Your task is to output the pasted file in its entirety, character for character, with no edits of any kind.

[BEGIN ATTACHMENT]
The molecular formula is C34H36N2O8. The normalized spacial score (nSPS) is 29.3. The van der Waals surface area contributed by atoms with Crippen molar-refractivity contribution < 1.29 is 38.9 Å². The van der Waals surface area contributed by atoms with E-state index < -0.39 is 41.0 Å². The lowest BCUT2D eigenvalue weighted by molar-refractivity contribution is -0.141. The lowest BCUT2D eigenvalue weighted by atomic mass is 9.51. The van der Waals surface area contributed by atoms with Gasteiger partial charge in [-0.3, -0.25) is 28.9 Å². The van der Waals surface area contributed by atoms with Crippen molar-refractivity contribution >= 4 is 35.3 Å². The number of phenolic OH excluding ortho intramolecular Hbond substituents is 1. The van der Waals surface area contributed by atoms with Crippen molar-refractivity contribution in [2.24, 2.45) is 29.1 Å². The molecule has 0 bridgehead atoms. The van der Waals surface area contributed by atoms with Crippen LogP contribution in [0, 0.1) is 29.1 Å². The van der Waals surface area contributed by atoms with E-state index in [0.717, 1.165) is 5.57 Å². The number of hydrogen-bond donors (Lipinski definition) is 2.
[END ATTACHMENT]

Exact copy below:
The molecular formula is C34H36N2O8. The normalized spacial score (nSPS) is 29.3. The van der Waals surface area contributed by atoms with Crippen molar-refractivity contribution < 1.29 is 38.9 Å². The van der Waals surface area contributed by atoms with E-state index < -0.39 is 41.0 Å². The lowest BCUT2D eigenvalue weighted by molar-refractivity contribution is -0.141. The lowest BCUT2D eigenvalue weighted by atomic mass is 9.51. The van der Waals surface area contributed by atoms with Gasteiger partial charge in [-0.3, -0.25) is 28.9 Å². The van der Waals surface area contributed by atoms with Crippen molar-refractivity contribution >= 4 is 35.3 Å². The number of phenolic OH excluding ortho intramolecular Hbond substituents is 1. The van der Waals surface area contributed by atoms with Crippen molar-refractivity contribution in [2.24, 2.45) is 29.1 Å². The molecule has 0 bridgehead atoms. The van der Waals surface area contributed by atoms with Crippen LogP contribution in [0, 0.1) is 29.1 Å². The van der Waals surface area contributed by atoms with E-state index in [0.717, 1.165) is 5.57 Å². The number of hydrogen-bond donors (Lipinski definition) is 2.